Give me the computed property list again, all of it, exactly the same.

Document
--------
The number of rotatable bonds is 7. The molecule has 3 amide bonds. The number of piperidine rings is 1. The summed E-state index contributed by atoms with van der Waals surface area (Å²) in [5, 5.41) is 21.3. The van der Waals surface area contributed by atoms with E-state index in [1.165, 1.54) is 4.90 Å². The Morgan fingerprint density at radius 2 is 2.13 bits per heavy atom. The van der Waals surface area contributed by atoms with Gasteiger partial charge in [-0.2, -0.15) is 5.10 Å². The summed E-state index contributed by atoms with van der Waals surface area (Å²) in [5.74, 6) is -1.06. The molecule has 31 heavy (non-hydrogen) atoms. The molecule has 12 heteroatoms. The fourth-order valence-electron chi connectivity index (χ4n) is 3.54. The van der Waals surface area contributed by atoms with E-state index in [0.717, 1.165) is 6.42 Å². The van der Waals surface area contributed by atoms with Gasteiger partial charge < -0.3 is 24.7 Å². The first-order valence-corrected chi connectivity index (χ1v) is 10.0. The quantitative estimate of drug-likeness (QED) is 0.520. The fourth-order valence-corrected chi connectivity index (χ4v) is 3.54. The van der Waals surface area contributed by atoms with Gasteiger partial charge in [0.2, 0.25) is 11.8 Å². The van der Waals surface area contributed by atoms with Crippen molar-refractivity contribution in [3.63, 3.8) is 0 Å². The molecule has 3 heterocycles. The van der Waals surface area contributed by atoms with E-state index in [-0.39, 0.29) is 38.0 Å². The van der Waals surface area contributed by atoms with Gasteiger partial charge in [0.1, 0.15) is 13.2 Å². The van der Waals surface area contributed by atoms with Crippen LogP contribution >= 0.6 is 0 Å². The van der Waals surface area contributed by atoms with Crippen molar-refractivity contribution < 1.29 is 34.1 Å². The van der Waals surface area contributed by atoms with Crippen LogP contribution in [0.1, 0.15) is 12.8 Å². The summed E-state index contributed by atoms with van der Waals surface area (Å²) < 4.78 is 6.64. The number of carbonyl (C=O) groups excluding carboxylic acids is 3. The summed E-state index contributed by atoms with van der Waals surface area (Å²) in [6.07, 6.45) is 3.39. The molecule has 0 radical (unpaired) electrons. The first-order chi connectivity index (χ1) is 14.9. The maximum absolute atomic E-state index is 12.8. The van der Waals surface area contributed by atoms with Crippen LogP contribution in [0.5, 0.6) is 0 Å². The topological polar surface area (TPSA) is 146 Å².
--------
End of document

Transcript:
The number of rotatable bonds is 7. The molecule has 3 amide bonds. The number of piperidine rings is 1. The summed E-state index contributed by atoms with van der Waals surface area (Å²) in [5, 5.41) is 21.3. The van der Waals surface area contributed by atoms with E-state index in [1.165, 1.54) is 4.90 Å². The Morgan fingerprint density at radius 2 is 2.13 bits per heavy atom. The van der Waals surface area contributed by atoms with Gasteiger partial charge in [-0.2, -0.15) is 5.10 Å². The summed E-state index contributed by atoms with van der Waals surface area (Å²) in [5.74, 6) is -1.06. The molecule has 31 heavy (non-hydrogen) atoms. The molecule has 12 heteroatoms. The fourth-order valence-electron chi connectivity index (χ4n) is 3.54. The van der Waals surface area contributed by atoms with E-state index in [0.717, 1.165) is 6.42 Å². The van der Waals surface area contributed by atoms with Gasteiger partial charge < -0.3 is 24.7 Å². The first-order valence-corrected chi connectivity index (χ1v) is 10.0. The quantitative estimate of drug-likeness (QED) is 0.520. The fourth-order valence-corrected chi connectivity index (χ4v) is 3.54. The van der Waals surface area contributed by atoms with Gasteiger partial charge in [0.2, 0.25) is 11.8 Å². The van der Waals surface area contributed by atoms with Crippen molar-refractivity contribution in [3.63, 3.8) is 0 Å². The molecule has 3 heterocycles. The van der Waals surface area contributed by atoms with E-state index in [-0.39, 0.29) is 38.0 Å². The van der Waals surface area contributed by atoms with Gasteiger partial charge in [0.1, 0.15) is 13.2 Å². The van der Waals surface area contributed by atoms with Crippen LogP contribution >= 0.6 is 0 Å². The van der Waals surface area contributed by atoms with Crippen molar-refractivity contribution < 1.29 is 34.1 Å². The van der Waals surface area contributed by atoms with Crippen LogP contribution in [0.1, 0.15) is 12.8 Å². The summed E-state index contributed by atoms with van der Waals surface area (Å²) < 4.78 is 6.64. The number of carbonyl (C=O) groups excluding carboxylic acids is 3. The summed E-state index contributed by atoms with van der Waals surface area (Å²) in [6.07, 6.45) is 3.39. The molecule has 0 radical (unpaired) electrons. The first-order chi connectivity index (χ1) is 14.9. The maximum absolute atomic E-state index is 12.8. The van der Waals surface area contributed by atoms with Crippen LogP contribution in [0.5, 0.6) is 0 Å². The topological polar surface area (TPSA) is 146 Å².